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Swing states and red states would stand to lose the most.Dec 20, 2019 - Health
Patients who take pre-exposure prophylaxis (PrEP), a medication that prevents HIV, should not be paying anything out of pocket for the drug — or for any blood work or doctor visits associated with getting PrEP.
The big picture: The federal government specifically reminded health insurers last year to make sure those types of ancillary services for PrEP were free at the point of care, but some patients are getting hit with bills anyway.
After campaigning on health care one election cycle after another, Democrats have put forward a social policy framework that does nothing to lower prescription drug prices, expands Medicare benefits to only include hearing coverage, and temporarily builds on the Affordable Care Act.
Why it matters: The framework may be the best the party can do with razor-thin vote margins in Congress. But some health care advocates say it's unacceptable — and voters may not be thrilled either.
Some Democrats say it's possible that pieces of their social policy agenda end up being enacted or extended for only a year or two, including major Affordable Care Act and Medicaid provisions.
Why it matters: Limited terms may be the only way Democrats can strike a deal within their budget. But the risk is that Republicans will be able to undo these temporary programs if they're able to regain control of Congress through next year's midterms.
As Democrats try to reach a deal on a massive social policy bill, the legislation's health care measures are emerging as key sticking points.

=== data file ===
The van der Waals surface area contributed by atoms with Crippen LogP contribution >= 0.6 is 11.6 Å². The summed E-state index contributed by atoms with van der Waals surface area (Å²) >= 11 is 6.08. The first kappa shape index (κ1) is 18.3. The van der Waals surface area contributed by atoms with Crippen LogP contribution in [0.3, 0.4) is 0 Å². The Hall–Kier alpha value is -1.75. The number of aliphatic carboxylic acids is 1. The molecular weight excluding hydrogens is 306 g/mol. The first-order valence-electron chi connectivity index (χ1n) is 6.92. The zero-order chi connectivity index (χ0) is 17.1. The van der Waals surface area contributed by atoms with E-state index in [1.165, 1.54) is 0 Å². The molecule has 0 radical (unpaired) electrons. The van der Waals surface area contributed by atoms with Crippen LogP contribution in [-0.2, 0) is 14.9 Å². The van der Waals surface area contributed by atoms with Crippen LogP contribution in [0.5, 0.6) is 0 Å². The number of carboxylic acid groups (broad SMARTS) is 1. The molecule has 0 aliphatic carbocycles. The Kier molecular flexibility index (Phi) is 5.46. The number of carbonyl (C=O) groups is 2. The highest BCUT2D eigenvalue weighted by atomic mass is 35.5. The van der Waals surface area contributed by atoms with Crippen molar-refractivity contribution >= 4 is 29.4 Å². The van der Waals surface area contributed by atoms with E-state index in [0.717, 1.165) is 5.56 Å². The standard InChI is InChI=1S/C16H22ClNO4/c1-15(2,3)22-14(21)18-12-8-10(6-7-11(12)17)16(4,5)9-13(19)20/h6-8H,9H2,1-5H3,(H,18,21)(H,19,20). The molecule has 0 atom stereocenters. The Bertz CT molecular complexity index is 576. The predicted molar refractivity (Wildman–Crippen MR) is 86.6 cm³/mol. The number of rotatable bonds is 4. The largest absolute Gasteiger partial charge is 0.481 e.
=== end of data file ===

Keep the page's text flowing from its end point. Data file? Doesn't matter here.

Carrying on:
Between the lines: Moderate members have successfully reduced the amount of new spending that the party is aiming to pass, amplifying the tug-of-war between different factions of the party over which health policies to prioritize.
Fewer women are uninsured (10.5%) nationally than men (13.4%), due in large part to Medicaid providing pregnancy coverage for low-income women.
By the numbers: 16.1% of women are on Medicaid, compared with 12.7% of men, according to census data analyzed by the Kaiser Family Foundation.
The just-approved malaria vaccine could represent one of the biggest ever achievements in global development.
Why it matters: Malaria kills more than 400,000 people a year, more than half of whom are under the age of 5, and it notably slows the pace of economic growth in the sub-Saharan countries most affected by the mosquito-borne disease.
The Democrats' reconciliation bill includes several major health care pieces backed by different lawmakers and advocates, setting up a precarious game of policy Jenga if the massive measure needs to be scaled back.
Between the lines: Health care may be a priority for Democrats. But that doesn't mean each member values every issue equally.
The federal Centers for Medicare & Medicaid Services will announce Tuesday it plans to send $452 million to more than a dozen states' reinsurance programs.
The big picture: The Biden administration has previously signaled support for these programs, which directly compensate insurance companies for some of their most expensive claims, preventing an increase in premiums.
Medicare helps to reduce racial and ethnic disparities and close gaps in insurance coverage, a new study in JAMA Network shows.
Why it matters: This raises the possibility that expanding the program could further reduce health disparities — a timely idea, as Senate Democrats debate lowering the Medicare eligibility age and broadening its benefits.